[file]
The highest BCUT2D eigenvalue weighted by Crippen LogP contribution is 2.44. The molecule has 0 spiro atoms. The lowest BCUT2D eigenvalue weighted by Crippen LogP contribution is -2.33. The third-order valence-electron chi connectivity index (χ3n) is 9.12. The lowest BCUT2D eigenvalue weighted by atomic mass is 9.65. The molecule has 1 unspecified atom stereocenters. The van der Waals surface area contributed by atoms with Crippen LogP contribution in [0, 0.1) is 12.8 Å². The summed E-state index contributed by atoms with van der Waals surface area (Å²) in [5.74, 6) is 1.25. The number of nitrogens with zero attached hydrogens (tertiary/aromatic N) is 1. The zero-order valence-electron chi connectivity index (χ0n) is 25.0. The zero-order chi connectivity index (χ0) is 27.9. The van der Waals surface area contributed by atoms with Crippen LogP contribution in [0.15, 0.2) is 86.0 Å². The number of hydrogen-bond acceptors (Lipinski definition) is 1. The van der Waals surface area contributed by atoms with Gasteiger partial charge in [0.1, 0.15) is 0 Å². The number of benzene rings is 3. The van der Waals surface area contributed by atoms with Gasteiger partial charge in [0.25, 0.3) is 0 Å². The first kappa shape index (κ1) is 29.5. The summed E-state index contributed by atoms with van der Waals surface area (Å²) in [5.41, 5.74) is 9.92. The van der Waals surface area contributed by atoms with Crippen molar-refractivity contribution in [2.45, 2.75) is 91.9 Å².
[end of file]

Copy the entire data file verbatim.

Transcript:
The highest BCUT2D eigenvalue weighted by Crippen LogP contribution is 2.44. The molecule has 0 spiro atoms. The lowest BCUT2D eigenvalue weighted by Crippen LogP contribution is -2.33. The third-order valence-electron chi connectivity index (χ3n) is 9.12. The lowest BCUT2D eigenvalue weighted by atomic mass is 9.65. The molecule has 1 unspecified atom stereocenters. The van der Waals surface area contributed by atoms with Crippen LogP contribution in [0, 0.1) is 12.8 Å². The summed E-state index contributed by atoms with van der Waals surface area (Å²) in [5.74, 6) is 1.25. The number of nitrogens with zero attached hydrogens (tertiary/aromatic N) is 1. The zero-order valence-electron chi connectivity index (χ0n) is 25.0. The zero-order chi connectivity index (χ0) is 27.9. The van der Waals surface area contributed by atoms with Crippen LogP contribution in [0.15, 0.2) is 86.0 Å². The number of hydrogen-bond acceptors (Lipinski definition) is 1. The van der Waals surface area contributed by atoms with Gasteiger partial charge in [0.1, 0.15) is 0 Å². The number of benzene rings is 3. The van der Waals surface area contributed by atoms with Gasteiger partial charge in [0.25, 0.3) is 0 Å². The first kappa shape index (κ1) is 29.5. The summed E-state index contributed by atoms with van der Waals surface area (Å²) in [5.41, 5.74) is 9.92. The van der Waals surface area contributed by atoms with Crippen molar-refractivity contribution in [2.45, 2.75) is 91.9 Å².